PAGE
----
Dear de nada,

The credit report bureaus work for the average people using banks, which is why there is legislature in place that says they must allow people to check their credit reports once a year for free. ChexSystems, on the other hand, works for banks, not for average customers. Because they work for the banks, they are not required to share their information with average customers. Their information belongs to the banks, not to the individuals. There are only two ways for a person to gain free access to ChexSystems. One, if the person is declined for a bank account, i.e., they are not allowed to open a bank account at all. Or, two, if they are allowed to open a bank account, but it is not a normal bank account; instead, it will be a limited account with the stipulation that it is "high-risk" for some amount of time.

The banker I talked with suggested that I tell you about lawyers. Basically, by hiring a lawyer it will be easier for you to get this nasty stuff off of your record. It should be easy enough for the lawyer to prove that it was not actually you who had bad credit, that it was someone using your social, and then your record will be clean. That would be expensive, but it is certainly something to think about. Best of luck!


posted on 04/06/2012 9:59 a.m.

I really hope this is the last thing I ever tell you about SSN! There is some information on the Social Security Administration's website about what to do if you suspect your SSN is being used fraudulently: http://www.ssa.gov/pubs/10064.html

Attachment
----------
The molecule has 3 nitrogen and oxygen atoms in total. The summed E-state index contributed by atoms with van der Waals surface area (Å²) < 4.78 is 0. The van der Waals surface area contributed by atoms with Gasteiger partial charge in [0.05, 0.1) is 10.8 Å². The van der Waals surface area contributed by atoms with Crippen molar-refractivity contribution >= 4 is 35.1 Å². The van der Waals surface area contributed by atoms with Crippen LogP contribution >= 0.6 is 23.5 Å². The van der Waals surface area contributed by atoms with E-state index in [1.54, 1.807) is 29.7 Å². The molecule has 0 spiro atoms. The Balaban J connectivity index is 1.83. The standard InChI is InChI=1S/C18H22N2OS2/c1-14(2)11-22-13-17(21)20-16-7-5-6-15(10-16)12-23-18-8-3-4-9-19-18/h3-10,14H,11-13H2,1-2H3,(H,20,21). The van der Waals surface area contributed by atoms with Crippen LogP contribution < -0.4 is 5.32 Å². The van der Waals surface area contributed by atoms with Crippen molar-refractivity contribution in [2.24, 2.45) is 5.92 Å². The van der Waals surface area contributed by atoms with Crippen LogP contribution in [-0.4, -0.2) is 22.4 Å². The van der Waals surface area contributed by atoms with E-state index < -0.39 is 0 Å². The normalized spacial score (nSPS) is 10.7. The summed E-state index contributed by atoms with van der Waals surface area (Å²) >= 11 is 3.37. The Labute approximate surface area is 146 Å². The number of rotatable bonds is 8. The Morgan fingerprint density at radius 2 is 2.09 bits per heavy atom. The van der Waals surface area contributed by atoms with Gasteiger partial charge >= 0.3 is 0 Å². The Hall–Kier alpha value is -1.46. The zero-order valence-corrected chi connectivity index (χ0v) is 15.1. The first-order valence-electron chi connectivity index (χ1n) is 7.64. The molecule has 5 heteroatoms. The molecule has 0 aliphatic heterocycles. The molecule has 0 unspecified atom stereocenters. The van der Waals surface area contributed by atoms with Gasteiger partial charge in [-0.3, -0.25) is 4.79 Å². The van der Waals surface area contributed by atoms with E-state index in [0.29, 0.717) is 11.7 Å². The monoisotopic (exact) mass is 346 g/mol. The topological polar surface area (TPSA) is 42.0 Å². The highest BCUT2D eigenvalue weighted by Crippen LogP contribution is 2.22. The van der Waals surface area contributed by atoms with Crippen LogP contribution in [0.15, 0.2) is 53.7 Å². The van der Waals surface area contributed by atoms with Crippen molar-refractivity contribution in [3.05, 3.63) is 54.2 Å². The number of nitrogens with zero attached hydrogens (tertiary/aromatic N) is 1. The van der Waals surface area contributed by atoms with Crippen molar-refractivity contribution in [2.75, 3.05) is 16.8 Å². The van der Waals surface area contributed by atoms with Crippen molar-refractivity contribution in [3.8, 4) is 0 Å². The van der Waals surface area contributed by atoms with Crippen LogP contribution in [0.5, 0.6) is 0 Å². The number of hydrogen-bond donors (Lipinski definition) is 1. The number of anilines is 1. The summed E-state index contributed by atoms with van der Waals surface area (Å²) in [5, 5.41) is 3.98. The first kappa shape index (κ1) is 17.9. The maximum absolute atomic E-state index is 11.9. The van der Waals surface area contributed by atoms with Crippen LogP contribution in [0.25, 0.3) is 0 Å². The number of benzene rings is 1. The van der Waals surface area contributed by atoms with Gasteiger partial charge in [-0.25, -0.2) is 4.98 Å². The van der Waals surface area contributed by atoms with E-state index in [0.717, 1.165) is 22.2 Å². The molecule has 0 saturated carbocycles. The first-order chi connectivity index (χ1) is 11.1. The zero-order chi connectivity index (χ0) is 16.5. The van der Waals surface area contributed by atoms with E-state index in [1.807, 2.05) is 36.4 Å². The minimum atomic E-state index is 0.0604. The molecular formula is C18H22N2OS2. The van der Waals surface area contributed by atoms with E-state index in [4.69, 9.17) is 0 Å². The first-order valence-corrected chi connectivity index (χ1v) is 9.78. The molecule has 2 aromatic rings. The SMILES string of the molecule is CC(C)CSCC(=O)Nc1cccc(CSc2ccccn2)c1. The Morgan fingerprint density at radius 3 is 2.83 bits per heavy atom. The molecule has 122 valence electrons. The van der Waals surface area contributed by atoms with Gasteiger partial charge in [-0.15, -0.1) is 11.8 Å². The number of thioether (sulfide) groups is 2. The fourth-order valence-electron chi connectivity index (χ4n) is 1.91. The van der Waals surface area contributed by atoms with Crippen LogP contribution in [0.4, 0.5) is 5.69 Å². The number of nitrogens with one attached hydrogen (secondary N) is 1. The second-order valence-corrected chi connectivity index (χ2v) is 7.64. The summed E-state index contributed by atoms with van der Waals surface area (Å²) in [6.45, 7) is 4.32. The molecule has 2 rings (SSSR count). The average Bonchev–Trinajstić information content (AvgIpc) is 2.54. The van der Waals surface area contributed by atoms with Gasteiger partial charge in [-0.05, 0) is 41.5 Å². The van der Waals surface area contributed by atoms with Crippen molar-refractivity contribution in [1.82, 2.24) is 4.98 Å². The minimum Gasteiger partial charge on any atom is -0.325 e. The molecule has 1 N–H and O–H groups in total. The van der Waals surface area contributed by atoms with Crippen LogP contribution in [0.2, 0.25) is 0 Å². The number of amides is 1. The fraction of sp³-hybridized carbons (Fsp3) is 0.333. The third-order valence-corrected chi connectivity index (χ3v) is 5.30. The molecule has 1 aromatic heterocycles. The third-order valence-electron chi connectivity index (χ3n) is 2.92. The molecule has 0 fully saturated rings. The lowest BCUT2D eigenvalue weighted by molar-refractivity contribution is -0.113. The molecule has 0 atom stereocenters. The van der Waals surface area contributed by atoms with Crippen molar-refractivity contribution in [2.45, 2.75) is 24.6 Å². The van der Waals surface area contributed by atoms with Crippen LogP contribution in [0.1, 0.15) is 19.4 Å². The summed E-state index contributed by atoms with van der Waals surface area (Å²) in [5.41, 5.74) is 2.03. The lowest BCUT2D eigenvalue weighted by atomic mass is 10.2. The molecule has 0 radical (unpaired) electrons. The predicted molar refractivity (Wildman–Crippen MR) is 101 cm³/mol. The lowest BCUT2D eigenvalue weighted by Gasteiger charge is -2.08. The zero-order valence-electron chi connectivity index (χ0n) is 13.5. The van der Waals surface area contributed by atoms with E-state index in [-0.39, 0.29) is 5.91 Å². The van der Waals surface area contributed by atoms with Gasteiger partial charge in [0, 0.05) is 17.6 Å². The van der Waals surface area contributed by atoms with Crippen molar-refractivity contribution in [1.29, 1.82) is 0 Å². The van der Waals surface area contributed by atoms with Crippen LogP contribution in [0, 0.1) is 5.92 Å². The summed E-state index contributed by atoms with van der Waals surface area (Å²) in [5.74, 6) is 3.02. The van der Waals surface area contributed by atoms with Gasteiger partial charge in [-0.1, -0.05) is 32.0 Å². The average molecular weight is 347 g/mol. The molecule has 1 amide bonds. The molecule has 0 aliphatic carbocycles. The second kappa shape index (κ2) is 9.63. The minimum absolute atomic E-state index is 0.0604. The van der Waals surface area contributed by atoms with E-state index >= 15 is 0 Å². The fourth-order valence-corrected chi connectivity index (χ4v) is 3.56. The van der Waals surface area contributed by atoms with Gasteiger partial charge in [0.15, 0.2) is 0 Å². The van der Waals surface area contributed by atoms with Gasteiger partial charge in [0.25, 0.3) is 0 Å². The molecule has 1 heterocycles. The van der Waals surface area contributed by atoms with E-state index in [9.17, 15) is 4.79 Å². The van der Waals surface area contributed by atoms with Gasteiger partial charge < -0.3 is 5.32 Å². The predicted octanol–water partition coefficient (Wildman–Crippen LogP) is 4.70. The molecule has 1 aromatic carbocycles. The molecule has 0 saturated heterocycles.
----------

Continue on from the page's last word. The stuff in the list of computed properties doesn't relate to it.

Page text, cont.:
Their advice won't let you see credit reports, but it will (hopefully) let you see if anything unrelated to you is associated with your SSN. May your SSN be safe from here on out!

Question #67111 posted on 04/05/2012 11:18 a.m.

Dear Mico,

Thank you so much for your help with my questions.

Regarding question #67023, the actual situation is that person A (using her own social security number) opened an account at one bank. Later, person B used person A's social security number in combination with a hispanic male name to open two bank accounts at JP Morgan Chase (not the same bank where person A has her account). After an unknown period of time, JP Morgan Chase closed person B's accounts due to account abuse, without notifying person A of what had happened. Person A knew nothing about this until she tried to open a new bank account.

How was person B able to open the accounts in the first place if JP Morgan Chase was supposed to check credit reports, which would have shown them that the social security number does not match the hispanic male name provided and actually belongs to person A?

By law, was JP Morgan Chase required to contact person A to inform her about what had happened?

-Person A


Dear Person A,

You're welcome! It has been fun to go to my bank every day. All the bankers now sort of know that I'm there doing research. It's only the tiniest bit awkward. 

So, here is what I've learned. The connection between one's name, one's social security number, and credit reports is not as solid as you and I thought. When anyone goes to open a bank account they have to "prove" that they are who they claim they are. In a case such as this, the person needs to provide evidence that the social security number is their own, perhaps by providing a letter from the social security office, or some such thing. The bank where someone makes an account only needs to verify the person who comes in. In your situation, JP Morgan Chase only needed to verify that Person B was really who he said he was. Obviously Person B was lying and forged the information, but Person B clearly did so really well. 

In your situation, the bank was not required to contact you. If you had had an account with them and Person B showed up trying to use your social, then they would have told Person B that something fishy was going on and it would have been Person B's responsibility to move on from there. However, since you were at an entirely different bank, and since there was nothing out of the ordinary going on with your credit reports, they had no obligation to tell you what had happened. Further, even once Person B did get their bank account closed, JP Morgan Chase still didn't necessarily know about you